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This section provides updates on licensing and qualification requirements, notification of Council resolutions and reports from various Council committees, including reports on accreditation and discipline matters.
"Change is inevitable — and change within regulatory bodies is no exception," says Nicole van Woudenberg, OCT, College Chair, in her March issue column. While regulating in the public interest is a constant, the environment in which the College operates is always shifting. Bill 48, for example, introduces new legislation that will impact self-regulation and the teaching profession.
That's why it's important for the College to check in regularly and make sure strategic priorities are current and aligned with its mandate. With that in mind, Council met last fall to assess current College objectives and plan for the road ahead. The result was a revised set of strategic priorities with an emphasis on these three key areas:
In support of these priorities, the College refreshed its website, magazine and print materials. "We stand a better chance of increasing understanding by using language that is clear, simple and (as much as possible) jargon free," says Michael Salvatori, OCT, Registrar and CEO of the College. "And, by using social media and popular electronic platforms we're able to talk directly to people, seek their thoughts, and answer their questions quickly. Striving to remain open and transparent provides proof of our effectiveness. Transparency also enhances confidence in process.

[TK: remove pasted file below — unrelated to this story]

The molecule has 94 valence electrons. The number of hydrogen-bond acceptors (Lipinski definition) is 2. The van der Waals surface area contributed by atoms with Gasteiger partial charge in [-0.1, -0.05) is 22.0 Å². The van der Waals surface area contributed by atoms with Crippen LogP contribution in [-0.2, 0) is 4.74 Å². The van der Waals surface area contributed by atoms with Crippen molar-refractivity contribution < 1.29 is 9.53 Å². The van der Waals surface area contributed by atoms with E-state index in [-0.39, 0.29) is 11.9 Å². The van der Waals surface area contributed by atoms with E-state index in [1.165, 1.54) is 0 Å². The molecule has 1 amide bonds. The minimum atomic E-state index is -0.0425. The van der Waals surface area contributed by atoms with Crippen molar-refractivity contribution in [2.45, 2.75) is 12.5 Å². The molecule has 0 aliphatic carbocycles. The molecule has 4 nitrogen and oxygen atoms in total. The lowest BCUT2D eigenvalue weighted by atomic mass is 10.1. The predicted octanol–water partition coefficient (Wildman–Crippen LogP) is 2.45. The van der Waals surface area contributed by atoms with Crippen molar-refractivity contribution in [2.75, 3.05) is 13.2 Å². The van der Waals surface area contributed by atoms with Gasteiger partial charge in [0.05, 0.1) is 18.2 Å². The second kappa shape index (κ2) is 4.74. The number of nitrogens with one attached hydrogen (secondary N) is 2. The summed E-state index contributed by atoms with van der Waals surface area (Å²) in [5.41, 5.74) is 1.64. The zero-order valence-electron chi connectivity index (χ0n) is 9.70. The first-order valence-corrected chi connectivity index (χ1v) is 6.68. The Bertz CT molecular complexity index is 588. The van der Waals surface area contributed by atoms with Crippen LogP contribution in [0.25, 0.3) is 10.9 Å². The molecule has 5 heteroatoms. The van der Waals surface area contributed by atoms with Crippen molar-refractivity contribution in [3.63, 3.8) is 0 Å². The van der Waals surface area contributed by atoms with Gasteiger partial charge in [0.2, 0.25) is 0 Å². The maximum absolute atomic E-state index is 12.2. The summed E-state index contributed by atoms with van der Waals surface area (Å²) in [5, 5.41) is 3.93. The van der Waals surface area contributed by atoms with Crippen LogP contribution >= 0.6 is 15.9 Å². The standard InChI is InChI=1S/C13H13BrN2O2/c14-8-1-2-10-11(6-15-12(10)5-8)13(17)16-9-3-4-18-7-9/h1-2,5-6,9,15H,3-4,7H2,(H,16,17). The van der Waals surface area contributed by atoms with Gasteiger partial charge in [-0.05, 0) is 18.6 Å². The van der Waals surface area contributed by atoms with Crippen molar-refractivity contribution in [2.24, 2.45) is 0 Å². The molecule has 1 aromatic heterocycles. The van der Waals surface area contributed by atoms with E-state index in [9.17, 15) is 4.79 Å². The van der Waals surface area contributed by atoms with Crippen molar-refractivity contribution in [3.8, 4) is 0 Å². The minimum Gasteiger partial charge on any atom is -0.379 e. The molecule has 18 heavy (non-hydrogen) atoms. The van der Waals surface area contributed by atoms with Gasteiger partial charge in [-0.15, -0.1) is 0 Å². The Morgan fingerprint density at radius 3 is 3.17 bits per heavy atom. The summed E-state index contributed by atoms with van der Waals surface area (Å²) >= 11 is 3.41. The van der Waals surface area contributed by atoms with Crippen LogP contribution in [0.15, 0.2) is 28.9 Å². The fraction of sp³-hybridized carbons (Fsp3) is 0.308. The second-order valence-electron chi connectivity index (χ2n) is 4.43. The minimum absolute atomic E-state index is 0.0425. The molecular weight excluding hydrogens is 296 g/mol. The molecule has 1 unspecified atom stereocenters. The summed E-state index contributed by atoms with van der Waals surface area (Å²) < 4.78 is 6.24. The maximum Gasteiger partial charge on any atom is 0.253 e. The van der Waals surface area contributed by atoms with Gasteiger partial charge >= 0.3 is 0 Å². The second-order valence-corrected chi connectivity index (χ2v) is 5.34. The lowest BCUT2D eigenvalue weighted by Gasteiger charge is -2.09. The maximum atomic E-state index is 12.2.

"Strategic priorities provide a lens in support of effective decision-making," says Salvatori. With this set of targeted adjustments, the College can align its resources and efforts in support of students by continuing to regulate and promote excellence in teaching.
The College intervened in a case before the Supreme Court of Canada to provide perspective on student privacy and what constitutes acceptable professional conduct for teachers.
In the appeal of a criminal case involving a teacher who was charged with and acquitted of voyeurism in two lower courts after using a pen camera to take secret videos of his female students at school, the College intervened at the Supreme Court to argue for strong protections for student privacy in learning environments under the Criminal Code.
On February 14, 2019, the Supreme Court of Canada found Ontario teacher Ryan Jarvis guilty of voyeurism under the Criminal Code. Its decision in R. v. Jarvis upholds and strengthens student protection and privacy.
As an intervener in the case, the College provided background and information to help the Court make an informed decision on the appeal.
The Court's judgment reflects the College's arguments. For the majority, Chief Justice Wagner recognized "the understanding that school will be a safe environment and that teachers will work to keep it that way ... enhances students' expectations that teachers will scrupulously respect their privacy."
"We are proud to have contributed to this ruling and will continue our work to protect students," says Michael Salvatori, OCT, CEO and Registrar, Ontario College of Teachers. "Schools are safer today because of the Supreme Court's decision."
"Teachers are guided in their practice by the ethical standards of care, trust, respect and integrity," says Nicole van Woudenberg, OCT, Chair of Council, Ontario College of Teachers. "The ruling reinforces standards that professionals are expected to uphold."